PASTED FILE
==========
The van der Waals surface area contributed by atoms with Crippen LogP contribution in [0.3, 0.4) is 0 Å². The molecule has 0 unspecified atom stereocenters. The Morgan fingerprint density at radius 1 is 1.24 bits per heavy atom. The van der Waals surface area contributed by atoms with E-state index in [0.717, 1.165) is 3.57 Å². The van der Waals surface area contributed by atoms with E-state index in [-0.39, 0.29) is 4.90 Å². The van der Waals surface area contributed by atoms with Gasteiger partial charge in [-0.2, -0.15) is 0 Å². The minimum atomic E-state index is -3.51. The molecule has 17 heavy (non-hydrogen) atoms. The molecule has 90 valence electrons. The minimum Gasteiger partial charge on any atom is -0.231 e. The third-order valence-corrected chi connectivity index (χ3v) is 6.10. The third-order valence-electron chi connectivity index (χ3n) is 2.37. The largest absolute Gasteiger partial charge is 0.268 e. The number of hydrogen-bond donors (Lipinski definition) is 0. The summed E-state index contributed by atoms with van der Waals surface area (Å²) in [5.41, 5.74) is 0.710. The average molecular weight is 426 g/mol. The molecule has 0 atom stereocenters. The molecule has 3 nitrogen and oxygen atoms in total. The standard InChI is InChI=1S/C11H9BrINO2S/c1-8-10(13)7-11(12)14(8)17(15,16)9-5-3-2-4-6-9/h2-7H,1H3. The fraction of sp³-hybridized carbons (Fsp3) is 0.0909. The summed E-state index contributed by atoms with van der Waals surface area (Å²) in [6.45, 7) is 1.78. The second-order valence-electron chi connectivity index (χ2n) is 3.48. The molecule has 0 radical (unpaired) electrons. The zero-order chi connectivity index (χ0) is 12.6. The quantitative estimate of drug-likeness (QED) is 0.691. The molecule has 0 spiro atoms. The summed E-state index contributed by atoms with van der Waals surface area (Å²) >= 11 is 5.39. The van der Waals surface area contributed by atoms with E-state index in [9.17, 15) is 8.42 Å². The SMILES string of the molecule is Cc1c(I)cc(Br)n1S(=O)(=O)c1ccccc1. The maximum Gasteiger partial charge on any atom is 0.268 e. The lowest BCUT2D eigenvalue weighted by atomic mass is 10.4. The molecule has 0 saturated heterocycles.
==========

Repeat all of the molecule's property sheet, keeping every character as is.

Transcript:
The van der Waals surface area contributed by atoms with Crippen LogP contribution in [0.3, 0.4) is 0 Å². The molecule has 0 unspecified atom stereocenters. The Morgan fingerprint density at radius 1 is 1.24 bits per heavy atom. The van der Waals surface area contributed by atoms with E-state index in [0.717, 1.165) is 3.57 Å². The van der Waals surface area contributed by atoms with E-state index in [-0.39, 0.29) is 4.90 Å². The van der Waals surface area contributed by atoms with Gasteiger partial charge in [-0.2, -0.15) is 0 Å². The minimum atomic E-state index is -3.51. The molecule has 17 heavy (non-hydrogen) atoms. The molecule has 90 valence electrons. The minimum Gasteiger partial charge on any atom is -0.231 e. The third-order valence-corrected chi connectivity index (χ3v) is 6.10. The third-order valence-electron chi connectivity index (χ3n) is 2.37. The largest absolute Gasteiger partial charge is 0.268 e. The number of hydrogen-bond donors (Lipinski definition) is 0. The summed E-state index contributed by atoms with van der Waals surface area (Å²) in [5.41, 5.74) is 0.710. The average molecular weight is 426 g/mol. The molecule has 0 atom stereocenters. The molecule has 3 nitrogen and oxygen atoms in total. The standard InChI is InChI=1S/C11H9BrINO2S/c1-8-10(13)7-11(12)14(8)17(15,16)9-5-3-2-4-6-9/h2-7H,1H3. The fraction of sp³-hybridized carbons (Fsp3) is 0.0909. The summed E-state index contributed by atoms with van der Waals surface area (Å²) in [6.45, 7) is 1.78. The second-order valence-electron chi connectivity index (χ2n) is 3.48. The molecule has 0 radical (unpaired) electrons. The zero-order chi connectivity index (χ0) is 12.6. The quantitative estimate of drug-likeness (QED) is 0.691. The molecule has 0 spiro atoms. The summed E-state index contributed by atoms with van der Waals surface area (Å²) >= 11 is 5.39. The van der Waals surface area contributed by atoms with E-state index in [9.17, 15) is 8.42 Å². The SMILES string of the molecule is Cc1c(I)cc(Br)n1S(=O)(=O)c1ccccc1. The maximum Gasteiger partial charge on any atom is 0.268 e. The lowest BCUT2D eigenvalue weighted by atomic mass is 10.4. The molecule has 0 saturated heterocycles.